This post will explain how to do UPSERT statements in MongoDB. Before we start let’s first describe what an UPSERT statement is. An UPSERT statement will insert a row if it doesn’t exist already, if the row does exist then it will update the row. In SQL Server or Oracle you would use the MERGE statement. In MongDB, you can supply the upsert option in the
argument. We will take a look at how that all works later in this post.

Open up a new command prompt or shell, connect to MongoDB and either use an existing database or create a new one

C:UsersDenis>C:NoSQLmongodbbinmongo
MongoDB shell version: 2.2.2
connecting to: test
> use UpsertTest
switched to db UpsertTest

If you need some help with setting up MongoDB on Windows 7 or Windows 8, take a look at Creating MongoDB as a service on Windows 8

Let’s do a simple insert, run the following

db.things.insert( { name : "Denis1"} )

Now let’s bring back what we just inserted

db.things.find({name : "Denis1"})

Here is the result
{ “_id” : ObjectId(“50f1778ea5ec290b7773303b”), “name” : “Denis1″ }

Just a warning, the ObjectId which is 50f1778ea5ec290b7773303b here will be different on your system.

If we want to update that from Denis1 to Denis2, we can use the following

db.things.update({name: "Denis1"}, {name: "Denis2"})

Now if you run this again, you won’t get anything back

db.things.find({name : "Denis1"})

If instead you use Denis2, you will get the row back

db.things.find({name : "Denis2"})

{ “_id” : ObjectId(“50f1778ea5ec290b7773303b”), “name” : “Denis2″ }

Just to make sure that you have only one thing in the collection run the following

db.things.find()

You should back one thing only
{ “_id” : ObjectId(“50f1778ea5ec290b7773303b”), “name” : “Denis2″ }

Time to look at the upsert command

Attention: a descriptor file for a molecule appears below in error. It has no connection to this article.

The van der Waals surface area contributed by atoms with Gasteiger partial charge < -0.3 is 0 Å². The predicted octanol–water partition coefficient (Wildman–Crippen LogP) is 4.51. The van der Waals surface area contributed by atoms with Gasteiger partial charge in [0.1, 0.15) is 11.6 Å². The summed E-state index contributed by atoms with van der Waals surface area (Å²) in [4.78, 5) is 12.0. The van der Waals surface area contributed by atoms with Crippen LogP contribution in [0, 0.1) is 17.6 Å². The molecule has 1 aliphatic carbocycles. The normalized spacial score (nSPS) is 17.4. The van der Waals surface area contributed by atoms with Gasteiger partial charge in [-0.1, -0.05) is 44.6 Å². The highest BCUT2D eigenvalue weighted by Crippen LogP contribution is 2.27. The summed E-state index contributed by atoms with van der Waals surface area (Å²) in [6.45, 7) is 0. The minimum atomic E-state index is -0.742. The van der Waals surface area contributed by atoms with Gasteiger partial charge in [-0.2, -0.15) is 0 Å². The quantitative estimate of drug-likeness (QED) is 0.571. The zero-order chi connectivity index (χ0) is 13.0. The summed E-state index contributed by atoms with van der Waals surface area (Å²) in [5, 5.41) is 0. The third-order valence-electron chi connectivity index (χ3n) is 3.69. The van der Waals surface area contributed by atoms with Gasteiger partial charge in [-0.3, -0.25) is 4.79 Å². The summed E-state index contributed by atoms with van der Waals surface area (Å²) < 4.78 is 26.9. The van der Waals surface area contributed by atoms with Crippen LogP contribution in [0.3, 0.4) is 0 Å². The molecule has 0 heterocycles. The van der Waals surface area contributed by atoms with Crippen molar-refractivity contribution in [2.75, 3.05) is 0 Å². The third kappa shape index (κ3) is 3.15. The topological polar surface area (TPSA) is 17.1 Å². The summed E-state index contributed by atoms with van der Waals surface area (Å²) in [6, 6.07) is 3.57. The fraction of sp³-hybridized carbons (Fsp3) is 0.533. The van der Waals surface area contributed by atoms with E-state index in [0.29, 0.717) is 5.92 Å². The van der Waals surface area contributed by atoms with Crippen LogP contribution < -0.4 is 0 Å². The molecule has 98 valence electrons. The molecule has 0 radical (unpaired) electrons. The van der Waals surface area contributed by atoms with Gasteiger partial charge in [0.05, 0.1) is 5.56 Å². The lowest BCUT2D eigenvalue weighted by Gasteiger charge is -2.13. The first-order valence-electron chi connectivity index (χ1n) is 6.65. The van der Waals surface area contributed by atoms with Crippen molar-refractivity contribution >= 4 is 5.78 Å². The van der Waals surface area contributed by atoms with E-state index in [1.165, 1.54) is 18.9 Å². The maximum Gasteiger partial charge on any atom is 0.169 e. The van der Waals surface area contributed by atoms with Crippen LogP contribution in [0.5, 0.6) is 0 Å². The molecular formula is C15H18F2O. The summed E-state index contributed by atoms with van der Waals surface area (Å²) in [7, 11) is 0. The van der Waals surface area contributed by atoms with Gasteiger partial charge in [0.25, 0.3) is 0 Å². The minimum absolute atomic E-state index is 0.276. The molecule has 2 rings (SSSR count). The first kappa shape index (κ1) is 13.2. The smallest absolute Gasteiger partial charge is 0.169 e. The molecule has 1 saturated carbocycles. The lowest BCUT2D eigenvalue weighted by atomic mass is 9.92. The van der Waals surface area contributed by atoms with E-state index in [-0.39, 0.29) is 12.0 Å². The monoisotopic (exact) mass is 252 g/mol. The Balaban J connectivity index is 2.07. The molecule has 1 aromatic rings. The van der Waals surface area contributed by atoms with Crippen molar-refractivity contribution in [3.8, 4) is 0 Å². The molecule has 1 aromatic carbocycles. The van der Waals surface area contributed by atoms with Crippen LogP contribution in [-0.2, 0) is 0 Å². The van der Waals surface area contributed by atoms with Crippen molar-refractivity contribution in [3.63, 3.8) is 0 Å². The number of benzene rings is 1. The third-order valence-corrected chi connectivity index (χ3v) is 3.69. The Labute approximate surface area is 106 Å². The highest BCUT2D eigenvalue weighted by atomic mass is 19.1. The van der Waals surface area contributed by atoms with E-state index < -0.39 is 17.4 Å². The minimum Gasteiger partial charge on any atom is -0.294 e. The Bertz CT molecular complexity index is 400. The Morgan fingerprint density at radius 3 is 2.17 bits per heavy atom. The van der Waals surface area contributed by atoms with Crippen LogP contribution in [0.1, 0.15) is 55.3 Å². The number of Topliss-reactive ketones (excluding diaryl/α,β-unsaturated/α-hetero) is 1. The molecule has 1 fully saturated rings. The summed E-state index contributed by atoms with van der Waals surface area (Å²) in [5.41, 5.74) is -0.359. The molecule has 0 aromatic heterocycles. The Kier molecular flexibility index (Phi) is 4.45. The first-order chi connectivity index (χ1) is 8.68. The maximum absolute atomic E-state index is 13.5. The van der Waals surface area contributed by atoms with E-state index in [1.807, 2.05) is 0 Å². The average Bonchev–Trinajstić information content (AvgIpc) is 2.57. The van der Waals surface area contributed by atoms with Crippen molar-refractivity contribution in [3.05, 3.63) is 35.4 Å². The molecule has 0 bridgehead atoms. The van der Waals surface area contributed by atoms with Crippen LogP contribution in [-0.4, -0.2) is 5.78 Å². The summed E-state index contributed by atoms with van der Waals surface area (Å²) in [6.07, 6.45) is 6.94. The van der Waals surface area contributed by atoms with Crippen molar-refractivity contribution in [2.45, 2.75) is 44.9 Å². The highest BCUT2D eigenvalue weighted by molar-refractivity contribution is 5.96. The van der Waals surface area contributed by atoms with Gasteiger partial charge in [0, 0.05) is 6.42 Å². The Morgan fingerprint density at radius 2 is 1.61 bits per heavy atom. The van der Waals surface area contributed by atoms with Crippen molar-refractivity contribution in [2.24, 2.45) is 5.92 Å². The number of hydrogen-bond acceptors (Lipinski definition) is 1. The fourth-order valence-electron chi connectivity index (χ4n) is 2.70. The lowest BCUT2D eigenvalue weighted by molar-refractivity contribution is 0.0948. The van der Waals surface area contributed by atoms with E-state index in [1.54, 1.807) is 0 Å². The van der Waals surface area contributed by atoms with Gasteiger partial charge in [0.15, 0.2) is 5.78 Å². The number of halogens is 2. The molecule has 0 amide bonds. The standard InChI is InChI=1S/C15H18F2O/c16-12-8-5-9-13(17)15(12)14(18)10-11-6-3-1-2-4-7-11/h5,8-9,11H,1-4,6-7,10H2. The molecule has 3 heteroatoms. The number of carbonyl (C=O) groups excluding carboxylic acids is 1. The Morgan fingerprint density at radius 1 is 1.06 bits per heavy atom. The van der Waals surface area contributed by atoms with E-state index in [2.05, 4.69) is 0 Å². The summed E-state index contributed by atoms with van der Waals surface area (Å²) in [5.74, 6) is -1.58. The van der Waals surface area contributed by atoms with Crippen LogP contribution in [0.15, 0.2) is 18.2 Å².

When you run the following, Denis6 will be inserted, Denis5 does not exist, there is nothing to update so Denis6 gets inserted

db.things.update({name : "Denis5"}, {name: "Denis6"}, true);

If you do a search for Denis6, you will get it back from the collection

db.things.find({name : "Denis6"})

{ “_id” : ObjectId(“50f1793d41c33bd2459aafeb”), “name” : “Denis6″ }

Instead of just specifying true in the options you can also name it to make it more clear, it will look like this { upsert: true }

Run this command, it will update Denis6 to Denis7

db.things.update({name : "Denis6"}, {name: "Denis7"}, { upsert: true });
db.things.find({name : "Denis7"})

{ “_id” : ObjectId(“50f1793d41c33bd2459aafeb”), “name” : “Denis7″ }

Upsert example with an incremented counter

in this part we will use the $inc operator. The $inc operator increments a value by a specified amount if field is present in the document. If the field does not exist, $inc sets field to the number value.

Let’s get started, let’s say we want to track how many hits a certain page gets, let’s say this page is named How To Do Upserts, everytime someone hits that page we will increment the hits counter. Here is what we will execute

db.things.update({BlogPost: "How To Do Upserts"}, {$inc: {Hits: 1}}, { upsert: true });

Now if we look in the collection

db.things.find({BlogPost : "How To Do Upserts"})

Here is what is returned, as you can see hits is 1
{ “_id” : ObjectId(“50f17b4541c33bd2459aafed”), “BlogPost” : “How To Do Upserts”, “Hits” : 1 }
Let’s run that same update statement two more times

db.things.update({BlogPost: "How To Do Upserts"}, {$inc: {Hits: 1}}, { upsert: true });
db.things.update({BlogPost: "How To Do Upserts"}, {$inc: {Hits: 1}}, { upsert: true });

Now if we look in the collection again

db.things.find({BlogPost : "How To Do Upserts"})

{ “_id” : ObjectId(“50f17b4541c33bd2459aafed”), “BlogPost” : “How To Do Upserts”, “Hits” : 3 }

As you can see the hits counter has now increased to 3.

Here is also the whole command window output in case you find it easier to follow along like that

That is all for this post, in the next post we will look at some more interesting stuff